Smart bracelet detects Covid before symptoms appear


Image: Wikipedia Commons

Covid-19 arrived in 2020 and left the scientific community boiling. Little information was available about the lethal disease. The discoveries happened little by little. Vaccines first – in record time.

Other ways are being studied and perfected (spray, pills) to fight the coronavirus. But now, they can put an incredible discovery on that list: a smart bracelet that detects the disease up to two days earlier.

At first, it was intended to signal the fertile period of women. However, during tests, the bracelets were able to detect the presence of Covid-19 even before the person showed symptoms.

The study was published by the scientific journal BMJ Open and showed that the AVA bracelet was able to identify the disease in 68% of cases up to two days before the outbreak of the virus.

According to information from the portal G1, the work brought together scientists in an international consortium, with participants from Germany, the Netherlands and Canada, under the leadership of Swiss researchers. The researchers analyzed data from more than 1,100 people in the year 2020.

Within that number, 127 had confirmed cases of Covid-19 and 68% of infected people had changes in body parameters perceived by the algorithm created by the scientists.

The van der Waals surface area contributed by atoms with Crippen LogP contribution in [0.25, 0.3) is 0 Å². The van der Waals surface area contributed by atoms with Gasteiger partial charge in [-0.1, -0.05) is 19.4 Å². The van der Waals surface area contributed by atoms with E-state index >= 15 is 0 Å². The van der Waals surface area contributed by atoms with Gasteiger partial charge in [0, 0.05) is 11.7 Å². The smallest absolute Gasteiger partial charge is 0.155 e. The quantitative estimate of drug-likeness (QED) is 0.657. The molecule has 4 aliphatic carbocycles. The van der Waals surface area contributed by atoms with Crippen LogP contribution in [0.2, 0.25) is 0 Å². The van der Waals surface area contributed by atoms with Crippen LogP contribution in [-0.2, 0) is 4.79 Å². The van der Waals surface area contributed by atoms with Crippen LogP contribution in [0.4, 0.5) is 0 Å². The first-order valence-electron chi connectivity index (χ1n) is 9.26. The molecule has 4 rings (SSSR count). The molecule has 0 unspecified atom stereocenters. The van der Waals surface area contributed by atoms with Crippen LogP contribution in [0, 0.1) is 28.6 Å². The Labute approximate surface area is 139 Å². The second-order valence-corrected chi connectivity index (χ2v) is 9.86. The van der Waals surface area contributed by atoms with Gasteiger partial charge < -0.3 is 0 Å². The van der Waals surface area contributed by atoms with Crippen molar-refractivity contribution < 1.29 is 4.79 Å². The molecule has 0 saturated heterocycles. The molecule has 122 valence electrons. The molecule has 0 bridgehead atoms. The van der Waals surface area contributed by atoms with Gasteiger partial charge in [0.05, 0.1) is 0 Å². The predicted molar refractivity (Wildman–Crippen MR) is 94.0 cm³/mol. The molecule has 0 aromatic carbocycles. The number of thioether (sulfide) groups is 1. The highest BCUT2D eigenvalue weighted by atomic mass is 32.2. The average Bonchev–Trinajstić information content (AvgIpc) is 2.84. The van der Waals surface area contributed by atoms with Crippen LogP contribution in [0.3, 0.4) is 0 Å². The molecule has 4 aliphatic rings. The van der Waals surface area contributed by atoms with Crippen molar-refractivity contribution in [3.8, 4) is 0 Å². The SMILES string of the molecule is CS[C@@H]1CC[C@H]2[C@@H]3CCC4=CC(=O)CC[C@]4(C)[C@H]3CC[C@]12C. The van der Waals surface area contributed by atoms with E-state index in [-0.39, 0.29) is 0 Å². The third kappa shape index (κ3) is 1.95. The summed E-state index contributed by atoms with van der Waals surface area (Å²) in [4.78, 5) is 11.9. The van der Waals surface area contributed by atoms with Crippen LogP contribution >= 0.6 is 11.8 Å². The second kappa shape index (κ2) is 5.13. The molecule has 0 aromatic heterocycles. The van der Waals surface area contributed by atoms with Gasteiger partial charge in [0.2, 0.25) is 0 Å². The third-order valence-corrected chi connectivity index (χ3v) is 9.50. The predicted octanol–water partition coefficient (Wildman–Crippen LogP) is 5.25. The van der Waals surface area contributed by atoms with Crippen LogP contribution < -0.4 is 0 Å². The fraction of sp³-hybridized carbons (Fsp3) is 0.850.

The data used to identify the disease were: heart and respiratory rate. With the onset of symptoms, an extra breath per minute was noted during the night, a heart rate of 0.87 beats per minute and an increase in wrist temperature by 0.18°C.

Used only during sleep by research participants, the device requires 4 hours of uninterrupted sleep and synchronization of the bracelet with the cell phone application upon waking up to transfer all data to the AVA.

AVA is available commercially for US$ 279 (about R$ 1,500). It’s the first accessory aimed at measuring fertility that has the approval of the Food and Drug Administration (FDA), the regulatory agency of the United States.

In the Netherlands, it is in the testing phase with 20,000 people participating. The results of the effectiveness of the accessory as a public health strategy in the fight against the pandemic should come out later this year.

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